In a joint paper with William Goetzmann and Dasol Kim, we found that nearby earthquakes affect people’s judgment of the probability of a 1929- or 1987-size stock-market crash. If there was a substantial earthquake centering within 30 miles (48 kilometers) within the previous 30 days, respondents’ assessment of the probability of a crash was significantly higher. That is the affect heuristic at work.

It might make more sense to expect a stock-market drop from a disease epidemic than from a recent earthquake, but maybe not a crash of the magnitude seen recently. If it were widely believed that a treatment could limit the intensity of the COVID-19 pandemic to a matter of months, or even that the pandemic would last a year or two, that would suggest that the stock-market risk is not so great for a long-term investor. One could buy, hold, and wait it out.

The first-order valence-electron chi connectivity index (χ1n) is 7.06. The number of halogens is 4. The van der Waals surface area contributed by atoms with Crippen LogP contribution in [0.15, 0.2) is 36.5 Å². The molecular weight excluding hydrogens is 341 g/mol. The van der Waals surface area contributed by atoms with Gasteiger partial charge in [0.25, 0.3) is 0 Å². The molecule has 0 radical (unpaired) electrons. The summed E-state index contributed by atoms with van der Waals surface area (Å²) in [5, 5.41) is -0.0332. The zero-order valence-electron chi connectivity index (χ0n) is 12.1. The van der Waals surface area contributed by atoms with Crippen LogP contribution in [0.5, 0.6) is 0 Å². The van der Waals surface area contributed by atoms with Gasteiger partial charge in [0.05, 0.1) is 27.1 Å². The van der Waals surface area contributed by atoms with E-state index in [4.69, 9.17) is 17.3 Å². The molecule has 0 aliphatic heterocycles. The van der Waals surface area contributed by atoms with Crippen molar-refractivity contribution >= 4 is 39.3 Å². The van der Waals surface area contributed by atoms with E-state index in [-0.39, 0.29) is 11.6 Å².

But a contagion of financial anxiety works differently than a contagion of disease. It is fueled in part by people noticing others’ lack of confidence, reflected in price declines, and others’ emotional reaction to the declines. A negative bubble in the stock market occurs when people see prices falling, and, trying to discover why, start amplifying stories that explain the decline. Then, prices fall on subsequent days, and again and again.